Two years ago, the release of the first Atelier Iris release was a breath of fresh air, introducing players to an airy RPG romp and an unfamiliar game style. A year after that, we got Atelier Iris 2, and a year after that, we get Atelier Iris 3: Grand Phantasm. The returns are diminishing. While Atelier Iris 3 has some interesting gameplay systems, they're hardly worth putting up with the rest of the game for.
Atelier Iris 3: Grand Phantasm is the tale of Edge and Iris, a team of Raiders in the city of Zey Meruze. As Raiders, Edge and Iris complete quests in dimensions known as "alterworlds" to earn a living, but suddenly find themselves caught up in events that threaten to destroy everything. It turns out that Iris has inherited the powerful magical tome Libram Escalario and must collect eight gems to unlock its power before the bad guys do. It takes effort to come up with story and characters this banal and overused, and while the previous games had some clever characters and dialog to make their generic stories easier to swallow, little of that charm is present here.
And so begins the pageant of mediocrity that is the latest Atelier game. You'll run around the alterworlds completing missions for money and prizes, you'll create a variety of items with alchemy, and you'll fight countless monsters in turn-based RPG battles. With the exception of the increased focus on repetition, it's largely the same as the last two Atelier Iris games, except not as good.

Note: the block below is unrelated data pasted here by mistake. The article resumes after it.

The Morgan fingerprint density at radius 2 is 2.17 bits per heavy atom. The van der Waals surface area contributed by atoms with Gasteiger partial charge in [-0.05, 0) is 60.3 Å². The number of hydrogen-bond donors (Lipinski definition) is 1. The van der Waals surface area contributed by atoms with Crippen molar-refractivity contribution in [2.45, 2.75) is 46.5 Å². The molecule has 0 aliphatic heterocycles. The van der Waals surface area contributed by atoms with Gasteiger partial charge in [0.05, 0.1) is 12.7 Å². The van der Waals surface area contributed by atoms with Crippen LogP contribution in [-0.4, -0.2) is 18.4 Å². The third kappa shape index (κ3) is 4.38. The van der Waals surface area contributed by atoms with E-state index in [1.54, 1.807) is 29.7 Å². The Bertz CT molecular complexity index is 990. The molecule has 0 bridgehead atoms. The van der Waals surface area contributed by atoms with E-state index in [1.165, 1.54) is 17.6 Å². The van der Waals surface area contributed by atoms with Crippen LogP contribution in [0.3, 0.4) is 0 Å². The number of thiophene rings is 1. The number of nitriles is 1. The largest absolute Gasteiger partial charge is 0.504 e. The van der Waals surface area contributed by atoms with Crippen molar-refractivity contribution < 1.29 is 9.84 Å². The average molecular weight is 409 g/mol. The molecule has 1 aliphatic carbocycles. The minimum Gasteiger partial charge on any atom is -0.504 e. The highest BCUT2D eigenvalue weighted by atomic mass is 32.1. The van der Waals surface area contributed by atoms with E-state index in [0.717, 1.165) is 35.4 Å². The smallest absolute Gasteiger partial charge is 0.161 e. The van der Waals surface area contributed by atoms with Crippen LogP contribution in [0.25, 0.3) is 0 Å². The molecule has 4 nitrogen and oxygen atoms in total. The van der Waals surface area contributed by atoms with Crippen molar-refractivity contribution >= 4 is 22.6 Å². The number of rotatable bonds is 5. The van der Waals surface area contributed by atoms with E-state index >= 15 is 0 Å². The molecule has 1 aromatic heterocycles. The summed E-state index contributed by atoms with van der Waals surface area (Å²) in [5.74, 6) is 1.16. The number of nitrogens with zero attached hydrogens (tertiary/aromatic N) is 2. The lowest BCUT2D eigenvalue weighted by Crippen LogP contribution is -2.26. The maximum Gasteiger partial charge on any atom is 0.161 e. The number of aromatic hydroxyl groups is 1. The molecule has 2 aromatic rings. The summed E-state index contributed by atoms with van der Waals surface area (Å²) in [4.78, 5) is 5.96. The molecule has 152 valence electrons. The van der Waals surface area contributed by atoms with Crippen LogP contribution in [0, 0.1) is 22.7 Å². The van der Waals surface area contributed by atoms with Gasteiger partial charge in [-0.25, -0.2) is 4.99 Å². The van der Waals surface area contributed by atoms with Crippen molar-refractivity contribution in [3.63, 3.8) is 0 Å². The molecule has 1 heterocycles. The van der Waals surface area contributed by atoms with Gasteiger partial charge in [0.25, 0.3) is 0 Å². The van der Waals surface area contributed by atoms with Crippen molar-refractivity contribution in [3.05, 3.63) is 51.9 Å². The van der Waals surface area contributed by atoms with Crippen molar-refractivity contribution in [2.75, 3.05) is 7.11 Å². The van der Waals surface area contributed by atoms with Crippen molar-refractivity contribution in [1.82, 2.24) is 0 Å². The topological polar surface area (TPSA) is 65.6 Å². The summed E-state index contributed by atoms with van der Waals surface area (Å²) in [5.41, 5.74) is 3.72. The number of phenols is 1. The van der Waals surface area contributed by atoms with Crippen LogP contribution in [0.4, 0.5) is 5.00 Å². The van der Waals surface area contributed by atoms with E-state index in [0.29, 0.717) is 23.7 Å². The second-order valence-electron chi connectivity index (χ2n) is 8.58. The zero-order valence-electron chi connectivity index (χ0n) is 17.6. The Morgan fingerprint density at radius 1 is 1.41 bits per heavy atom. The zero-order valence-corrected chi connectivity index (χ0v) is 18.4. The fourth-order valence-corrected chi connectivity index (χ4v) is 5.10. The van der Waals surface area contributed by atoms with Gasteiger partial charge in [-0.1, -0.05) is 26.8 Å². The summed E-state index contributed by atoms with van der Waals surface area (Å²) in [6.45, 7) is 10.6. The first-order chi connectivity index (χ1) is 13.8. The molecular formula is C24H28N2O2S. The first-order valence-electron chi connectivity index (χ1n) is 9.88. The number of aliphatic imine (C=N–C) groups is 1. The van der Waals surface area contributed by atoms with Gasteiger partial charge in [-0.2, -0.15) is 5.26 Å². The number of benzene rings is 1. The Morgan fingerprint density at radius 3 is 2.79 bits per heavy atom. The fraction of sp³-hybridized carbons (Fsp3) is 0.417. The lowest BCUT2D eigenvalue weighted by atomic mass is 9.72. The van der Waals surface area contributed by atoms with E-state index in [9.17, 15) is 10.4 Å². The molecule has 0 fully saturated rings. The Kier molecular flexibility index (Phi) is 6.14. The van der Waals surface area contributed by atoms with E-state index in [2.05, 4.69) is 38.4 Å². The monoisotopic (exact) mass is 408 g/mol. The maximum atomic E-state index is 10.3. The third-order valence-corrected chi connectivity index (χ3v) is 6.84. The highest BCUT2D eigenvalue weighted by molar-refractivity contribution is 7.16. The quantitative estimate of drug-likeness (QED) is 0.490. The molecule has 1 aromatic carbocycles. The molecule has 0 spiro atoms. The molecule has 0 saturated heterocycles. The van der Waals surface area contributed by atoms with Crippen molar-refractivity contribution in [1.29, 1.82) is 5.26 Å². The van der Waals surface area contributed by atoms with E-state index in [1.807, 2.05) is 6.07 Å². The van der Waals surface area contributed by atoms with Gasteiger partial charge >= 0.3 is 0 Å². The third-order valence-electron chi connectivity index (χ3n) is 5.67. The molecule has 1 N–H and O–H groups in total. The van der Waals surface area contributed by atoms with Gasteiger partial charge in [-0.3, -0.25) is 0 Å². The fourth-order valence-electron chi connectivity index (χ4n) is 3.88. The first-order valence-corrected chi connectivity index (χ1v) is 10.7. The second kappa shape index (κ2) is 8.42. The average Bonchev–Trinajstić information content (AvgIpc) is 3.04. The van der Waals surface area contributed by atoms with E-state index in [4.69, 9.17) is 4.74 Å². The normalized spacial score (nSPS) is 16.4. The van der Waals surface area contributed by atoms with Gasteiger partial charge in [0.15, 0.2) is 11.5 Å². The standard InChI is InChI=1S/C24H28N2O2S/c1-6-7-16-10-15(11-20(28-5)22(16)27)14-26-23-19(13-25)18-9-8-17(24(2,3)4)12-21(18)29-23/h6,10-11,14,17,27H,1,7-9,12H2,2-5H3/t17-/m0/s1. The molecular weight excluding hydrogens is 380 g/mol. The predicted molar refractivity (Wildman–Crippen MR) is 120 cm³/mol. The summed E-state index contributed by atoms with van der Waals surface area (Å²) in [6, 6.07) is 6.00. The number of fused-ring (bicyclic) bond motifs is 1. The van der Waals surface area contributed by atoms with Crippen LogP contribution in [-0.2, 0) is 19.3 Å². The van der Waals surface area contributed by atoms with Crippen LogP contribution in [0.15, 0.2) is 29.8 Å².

Quests you get from the Guild will often require you to revisit an alterworld you've previously fully explored. For the truly masochistic, you can revisit alterworlds endlessly on your own, accruing points by completing goals to earn special treasures. By completing missions you'll increase your guild rank, allowing you to take on yet more fetch quests in the same alterworlds. It's even less fun than it sounds.
Like previous games, countless game systems try to keep it interesting. By rescuing Mana - elemental spirits - you can change the forms of two of your adventurers and unlock new abilities for them, not unlike a limited form of the Final Fantasy job system. Alchemy, of course, lets you make items and customize your various equipment. Battles, too, are fast-paced and fun, and encounters aren't random, either, which is a great combination. These systems could be fantastic in a game with better content, but they're mostly wasted here.
Graphically, the game is a step back from previous iterations, too. The game's few environments are all built from the same building blocks, quickly giving the game a stale look. There are unique, stand-out pieces of art, but they're few and far between. The monsters are mostly taken from the previous two games, too, and it doesn't help that the game's art style is showing its age, either. The peppy music is still solid, but the voices are as dull as the story they're voicing, using the same three voice actors you hear in every low budget game and anime these days. Fortunately Japanese voices are an option, which are a bit better.
Atelier Iris 3's gameplay systems will tickle RPGers' OCD mental G-spot for a bit, but not often or long enough to put up with the game's lack of any other redeeming values. Fans of the series may enjoy it as a way to tide them over until next year's probable release of Atelier Iris 4, but others should only consider it if they've already beaten every other RPG out there and even replayed a few - despite a few original wrinkles, just about everything in this less-than-Grand Phantasm is done better in other game.